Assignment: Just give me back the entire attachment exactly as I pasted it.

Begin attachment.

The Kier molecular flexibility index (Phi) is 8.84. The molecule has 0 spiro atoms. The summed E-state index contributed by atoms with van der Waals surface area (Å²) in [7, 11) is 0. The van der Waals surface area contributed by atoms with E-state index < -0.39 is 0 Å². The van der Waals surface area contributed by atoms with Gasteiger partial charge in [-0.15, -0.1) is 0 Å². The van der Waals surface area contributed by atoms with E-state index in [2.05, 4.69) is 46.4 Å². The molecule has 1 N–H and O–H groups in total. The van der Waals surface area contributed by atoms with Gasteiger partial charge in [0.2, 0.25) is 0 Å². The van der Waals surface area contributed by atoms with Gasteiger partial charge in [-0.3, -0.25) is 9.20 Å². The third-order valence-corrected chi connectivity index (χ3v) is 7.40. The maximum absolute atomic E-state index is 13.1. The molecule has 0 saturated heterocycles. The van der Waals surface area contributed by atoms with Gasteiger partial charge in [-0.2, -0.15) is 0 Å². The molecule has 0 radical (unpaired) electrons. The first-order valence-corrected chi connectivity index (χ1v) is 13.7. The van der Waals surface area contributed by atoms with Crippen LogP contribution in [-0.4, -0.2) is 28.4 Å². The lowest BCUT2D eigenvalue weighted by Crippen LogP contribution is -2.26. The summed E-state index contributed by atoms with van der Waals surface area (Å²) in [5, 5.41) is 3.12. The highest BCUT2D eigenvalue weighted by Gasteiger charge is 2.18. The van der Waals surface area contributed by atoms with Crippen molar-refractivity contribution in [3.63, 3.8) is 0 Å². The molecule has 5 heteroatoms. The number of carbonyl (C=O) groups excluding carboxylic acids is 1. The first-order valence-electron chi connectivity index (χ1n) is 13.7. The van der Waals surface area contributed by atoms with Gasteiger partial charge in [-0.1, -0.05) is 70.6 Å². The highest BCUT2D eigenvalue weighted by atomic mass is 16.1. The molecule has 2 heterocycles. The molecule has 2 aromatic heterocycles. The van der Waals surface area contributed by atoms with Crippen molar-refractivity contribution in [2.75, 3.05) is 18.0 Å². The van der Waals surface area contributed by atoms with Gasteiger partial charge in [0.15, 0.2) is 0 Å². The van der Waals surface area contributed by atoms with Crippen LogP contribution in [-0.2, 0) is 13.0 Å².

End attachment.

The Kier molecular flexibility index (Phi) is 8.84. The molecule has 0 spiro atoms. The summed E-state index contributed by atoms with van der Waals surface area (Å²) in [7, 11) is 0. The van der Waals surface area contributed by atoms with E-state index < -0.39 is 0 Å². The van der Waals surface area contributed by atoms with Gasteiger partial charge in [-0.15, -0.1) is 0 Å². The van der Waals surface area contributed by atoms with E-state index in [2.05, 4.69) is 46.4 Å². The molecule has 1 N–H and O–H groups in total. The van der Waals surface area contributed by atoms with Gasteiger partial charge in [0.2, 0.25) is 0 Å². The van der Waals surface area contributed by atoms with Gasteiger partial charge in [-0.3, -0.25) is 9.20 Å². The third-order valence-corrected chi connectivity index (χ3v) is 7.40. The maximum absolute atomic E-state index is 13.1. The molecule has 0 saturated heterocycles. The van der Waals surface area contributed by atoms with Gasteiger partial charge in [-0.2, -0.15) is 0 Å². The molecule has 0 radical (unpaired) electrons. The first-order valence-corrected chi connectivity index (χ1v) is 13.7. The van der Waals surface area contributed by atoms with Crippen LogP contribution in [-0.4, -0.2) is 28.4 Å². The lowest BCUT2D eigenvalue weighted by Crippen LogP contribution is -2.26. The summed E-state index contributed by atoms with van der Waals surface area (Å²) in [5, 5.41) is 3.12. The highest BCUT2D eigenvalue weighted by Gasteiger charge is 2.18. The van der Waals surface area contributed by atoms with Crippen molar-refractivity contribution in [3.63, 3.8) is 0 Å². The molecule has 5 heteroatoms. The number of carbonyl (C=O) groups excluding carboxylic acids is 1. The first-order valence-electron chi connectivity index (χ1n) is 13.7. The van der Waals surface area contributed by atoms with Gasteiger partial charge in [-0.1, -0.05) is 70.6 Å². The highest BCUT2D eigenvalue weighted by atomic mass is 16.1. The molecule has 2 heterocycles. The molecule has 2 aromatic heterocycles. The van der Waals surface area contributed by atoms with Crippen molar-refractivity contribution in [2.75, 3.05) is 18.0 Å². The van der Waals surface area contributed by atoms with Gasteiger partial charge in [0.15, 0.2) is 0 Å². The van der Waals surface area contributed by atoms with Crippen LogP contribution in [-0.2, 0) is 13.0 Å².